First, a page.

Liposomal Glutathione vs NAC


Liposomal Glutathione vs NACTo begin, let’s state the obvious — nobody wants to age faster than we are “supposed” to.

Most of us want to keep our bodies in tip-top shape for as long as possible but aging, and the decline that is basically guaranteed to accompany it, is an inescapable part of living — or is it?

Glutathione is a powerful antioxidant which presents a unique opportunity to combat the dreaded effects of aging at their source. However, delivering an adequate supply of glutathione to the cells of the body which need it most is no simple task.

This article will weigh the advantages of the two best methods for supporting antioxidant activity in the human body: Liposomal glutathione vs NAC.

Free Radicals Play a Part in Aging Our Cells

oxidative stress, free radicals, cell damageFree radicals are found everywhere (unfortunately for our bodies) in ozone, smoke, various chemicals, and even occur naturally as our cells process energy. Due to a complex process, free radicals cause oxidative stress to our cells and this stress has been linked to a host of diseases, and even ’normal’ signs of aging like wrinkles and gray hair.

In fact, “oxidative stress is now thought to make a significant contribution to all inflammatory diseases” (including arthritis) as well as neurological disorders including Alzheimer’s and Parkinson’s diseases. In addition, numerous researchers have proposed oxidative stress plays a role in mutating cells, which could lead to cancer. (1)

Enter Antioxidants

Antioxidants are substances that inhibit oxidation, and therefore reduce cellular exposure to oxidative stress. In addition to well known antioxidant vitamins like C and E, there are two very important antioxidants, or rather, an antioxidant and its precursor — glutathione (GSH) and N-acetyl cysteine (NAC).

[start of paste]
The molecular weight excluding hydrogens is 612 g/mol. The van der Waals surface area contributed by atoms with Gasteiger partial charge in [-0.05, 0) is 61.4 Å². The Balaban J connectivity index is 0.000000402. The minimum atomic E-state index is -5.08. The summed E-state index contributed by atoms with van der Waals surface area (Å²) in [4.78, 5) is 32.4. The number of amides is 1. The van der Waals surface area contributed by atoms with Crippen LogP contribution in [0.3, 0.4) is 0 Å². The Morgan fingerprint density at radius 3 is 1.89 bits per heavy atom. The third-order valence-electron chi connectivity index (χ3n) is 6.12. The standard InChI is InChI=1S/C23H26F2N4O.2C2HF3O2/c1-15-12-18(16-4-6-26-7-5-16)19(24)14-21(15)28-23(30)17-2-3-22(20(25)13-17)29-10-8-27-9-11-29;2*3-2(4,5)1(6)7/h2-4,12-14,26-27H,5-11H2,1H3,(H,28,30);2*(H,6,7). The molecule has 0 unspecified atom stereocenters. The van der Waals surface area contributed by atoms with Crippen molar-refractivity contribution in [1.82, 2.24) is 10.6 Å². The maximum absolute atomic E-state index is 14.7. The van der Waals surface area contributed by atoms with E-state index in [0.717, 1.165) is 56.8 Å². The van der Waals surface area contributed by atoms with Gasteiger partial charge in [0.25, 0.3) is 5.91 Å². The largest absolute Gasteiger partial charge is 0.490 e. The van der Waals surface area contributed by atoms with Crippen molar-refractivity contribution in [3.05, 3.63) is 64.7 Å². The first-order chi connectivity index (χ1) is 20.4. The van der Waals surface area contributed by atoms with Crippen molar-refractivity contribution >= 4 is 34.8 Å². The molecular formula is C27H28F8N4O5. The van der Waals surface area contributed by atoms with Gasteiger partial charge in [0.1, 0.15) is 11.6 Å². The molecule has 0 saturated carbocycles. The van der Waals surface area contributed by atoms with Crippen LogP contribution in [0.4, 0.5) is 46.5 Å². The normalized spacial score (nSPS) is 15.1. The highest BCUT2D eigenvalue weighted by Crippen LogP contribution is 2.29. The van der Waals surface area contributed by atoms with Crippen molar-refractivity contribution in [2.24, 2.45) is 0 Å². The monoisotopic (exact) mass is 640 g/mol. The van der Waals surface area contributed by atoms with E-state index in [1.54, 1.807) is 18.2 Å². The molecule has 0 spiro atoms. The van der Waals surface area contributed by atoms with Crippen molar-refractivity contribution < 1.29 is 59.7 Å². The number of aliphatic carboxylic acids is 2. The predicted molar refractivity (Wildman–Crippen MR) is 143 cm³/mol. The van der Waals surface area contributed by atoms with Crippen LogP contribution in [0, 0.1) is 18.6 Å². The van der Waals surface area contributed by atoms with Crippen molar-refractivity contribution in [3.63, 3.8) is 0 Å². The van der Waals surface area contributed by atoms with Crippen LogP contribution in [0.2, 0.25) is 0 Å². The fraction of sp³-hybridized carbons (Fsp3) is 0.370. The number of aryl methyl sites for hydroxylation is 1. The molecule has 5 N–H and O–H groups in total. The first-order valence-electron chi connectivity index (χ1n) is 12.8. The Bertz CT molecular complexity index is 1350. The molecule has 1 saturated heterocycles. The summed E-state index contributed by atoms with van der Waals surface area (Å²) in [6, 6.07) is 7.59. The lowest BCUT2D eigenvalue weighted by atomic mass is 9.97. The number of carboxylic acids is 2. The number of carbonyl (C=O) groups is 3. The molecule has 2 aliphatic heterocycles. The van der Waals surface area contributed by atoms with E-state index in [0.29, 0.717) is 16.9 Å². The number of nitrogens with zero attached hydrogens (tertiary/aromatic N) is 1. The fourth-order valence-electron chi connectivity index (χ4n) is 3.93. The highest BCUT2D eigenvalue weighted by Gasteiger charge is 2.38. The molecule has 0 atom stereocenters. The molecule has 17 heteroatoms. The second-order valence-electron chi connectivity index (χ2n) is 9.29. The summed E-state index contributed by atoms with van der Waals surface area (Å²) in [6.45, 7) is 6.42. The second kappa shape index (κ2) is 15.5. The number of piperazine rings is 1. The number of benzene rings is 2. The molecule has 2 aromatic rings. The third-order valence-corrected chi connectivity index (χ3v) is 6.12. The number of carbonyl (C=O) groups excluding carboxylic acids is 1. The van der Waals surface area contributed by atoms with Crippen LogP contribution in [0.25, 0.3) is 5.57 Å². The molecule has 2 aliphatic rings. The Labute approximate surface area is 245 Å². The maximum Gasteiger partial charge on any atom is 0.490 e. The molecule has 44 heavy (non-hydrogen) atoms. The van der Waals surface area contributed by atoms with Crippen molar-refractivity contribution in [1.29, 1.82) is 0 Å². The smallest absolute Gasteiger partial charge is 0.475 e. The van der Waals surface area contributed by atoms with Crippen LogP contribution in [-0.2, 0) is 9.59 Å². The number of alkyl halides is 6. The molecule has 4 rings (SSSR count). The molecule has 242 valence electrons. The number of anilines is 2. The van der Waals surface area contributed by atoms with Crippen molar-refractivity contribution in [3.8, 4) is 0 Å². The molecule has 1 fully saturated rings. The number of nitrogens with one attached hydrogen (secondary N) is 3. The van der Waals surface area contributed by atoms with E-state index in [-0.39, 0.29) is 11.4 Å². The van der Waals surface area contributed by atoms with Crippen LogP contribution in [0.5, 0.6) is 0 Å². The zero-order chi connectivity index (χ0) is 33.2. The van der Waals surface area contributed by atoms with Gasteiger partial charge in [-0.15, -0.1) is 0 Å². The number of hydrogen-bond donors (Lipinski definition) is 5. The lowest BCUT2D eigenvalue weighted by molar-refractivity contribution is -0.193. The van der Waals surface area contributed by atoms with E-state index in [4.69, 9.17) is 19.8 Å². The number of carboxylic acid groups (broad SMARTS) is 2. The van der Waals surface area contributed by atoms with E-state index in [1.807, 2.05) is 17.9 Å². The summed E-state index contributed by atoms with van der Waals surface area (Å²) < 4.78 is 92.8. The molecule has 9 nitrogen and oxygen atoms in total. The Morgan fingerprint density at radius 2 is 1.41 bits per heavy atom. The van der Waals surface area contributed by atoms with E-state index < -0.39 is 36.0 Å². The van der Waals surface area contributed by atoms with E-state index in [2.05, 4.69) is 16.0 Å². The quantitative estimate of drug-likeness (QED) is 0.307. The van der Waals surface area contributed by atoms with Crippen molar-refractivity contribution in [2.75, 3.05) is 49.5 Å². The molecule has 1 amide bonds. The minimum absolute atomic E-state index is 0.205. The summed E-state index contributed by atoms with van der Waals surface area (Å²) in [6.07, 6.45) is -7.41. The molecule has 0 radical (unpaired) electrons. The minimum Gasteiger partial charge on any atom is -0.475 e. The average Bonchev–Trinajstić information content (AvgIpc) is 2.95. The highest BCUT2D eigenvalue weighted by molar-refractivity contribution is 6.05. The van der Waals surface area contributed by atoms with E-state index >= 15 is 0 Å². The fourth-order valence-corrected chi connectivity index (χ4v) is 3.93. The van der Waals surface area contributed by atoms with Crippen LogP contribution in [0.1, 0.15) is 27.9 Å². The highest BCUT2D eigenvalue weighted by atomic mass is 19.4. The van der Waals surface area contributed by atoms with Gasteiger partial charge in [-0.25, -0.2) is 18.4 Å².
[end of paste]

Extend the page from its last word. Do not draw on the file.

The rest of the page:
More promising than other antioxidants, both glutathione and N-acetylcysteine have researchers abuzz about their potential to minimize signs of aging at the cellular level. One scientist noted that “glutathione is one of the most important cellular antioxidants” (1) and, in a different paper, the author noted NAC “acts directly as a scavenger of free radicals, especially oxygen radicals.”(2) It is possible that by consuming one of these antioxidants, you can help improve your body’s response to oxidative stress, and its associated diseases.

antioxidant, free radical, electron donor

Free radicals cause a chain reaction of damage and imbalance to cells by robbing them of a paired electron. Antioxidants put an end to this chain reaction by serving as a sort of electron donor.

The Importance of Glutathione and its Bioavailability

Glutathione, also known as GSH, or even “the master antioxidant“, is perhaps the most important component of the human body for regulating oxidative stress. Among other processes, it is crucial for brain health as a reduction in GSH has been directly linked with Alzheimer’s disease (3) as well as Parkinson’s disease (4).

Glutathione is made by the body during normal cellular processes and although traditional oral supplements are available, there are concerns that they tend to have a low bioavailability.

Bioavailability is simply the amount of a given substance that is actually available for the body to use and studies have found that traditional GSH supplements may not deliver enough of this vital ingredient to be useful in combating oxidative stress. Stomach acids often break down GSH before it has a chance to be absorbed by the body.